As the UK’s December 12 general election draws closer, the leaders of the two main political parties have clashed over flooding that has hit parts of England.
Jeremy Corbyn, leader of the opposition Labour Party, accused the Conservative-led government of failing to protect people by investing in good enough flood prevention. He was speaking after visiting parts of northern England that saw over a month’s worth of rain fall in a day. One woman, named by police as Annie Hall, has died.
"This is what a climate and environment emergency looks like," Mr Corbyn said. "Every year we don't act means higher flood waters, more homes ruined and more lives at risk."
Visiting an affected area on Friday, Prime Minister Boris Johnson irritated some by claiming that the flooding "is not looking like something we need to escalate to the level of a national emergency”.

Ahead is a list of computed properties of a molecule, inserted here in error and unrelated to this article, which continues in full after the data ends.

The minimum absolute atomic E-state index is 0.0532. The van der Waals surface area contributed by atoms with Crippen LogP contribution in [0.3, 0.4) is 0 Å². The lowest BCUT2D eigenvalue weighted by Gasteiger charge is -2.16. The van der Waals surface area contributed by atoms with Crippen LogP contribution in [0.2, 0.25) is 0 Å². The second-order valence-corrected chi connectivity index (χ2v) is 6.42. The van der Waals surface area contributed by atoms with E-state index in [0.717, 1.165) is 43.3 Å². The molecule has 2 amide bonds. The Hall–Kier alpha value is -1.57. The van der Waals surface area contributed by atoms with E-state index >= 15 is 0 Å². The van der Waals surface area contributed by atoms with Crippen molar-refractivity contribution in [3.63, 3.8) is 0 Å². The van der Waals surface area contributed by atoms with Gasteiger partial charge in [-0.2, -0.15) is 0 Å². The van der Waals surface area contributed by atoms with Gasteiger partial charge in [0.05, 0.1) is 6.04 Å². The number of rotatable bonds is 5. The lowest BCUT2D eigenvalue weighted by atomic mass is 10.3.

"We are seeing more and more serious flooding - perhaps because of building, almost certainly because of climate change," Mr Johnson said. "We need to prepare and we need to be investing in those defences, and that's what this government is doing."
Eurosceptic Boris Johnson has built his campaign on ensureing the UK leaves the European Union after the country voted by 52 per cent to 48 per cent for Brexit in the summer of 2016. But his approach has ostracised pro-EU figures in the Conservative Party.
The UK was due to leave earlier this year but arguments in parliament have prevented this.
Labour is also divided between supporters of the left-wing Mr Corbyn and more centrist figures in the party.
Former Labour Cabinet Minister David Blunkett slammed the "intolerance and division" in the party, which
"The behaviour of the hard-Left within the Labour Party - the anti-Semitism, the thuggery, the irrational views on security and international issues, and the lack of realisation that you have to embrace a big tent of people in order to win - certainly makes me despair," Mr Blunkett wrote in The Daily Telegraph.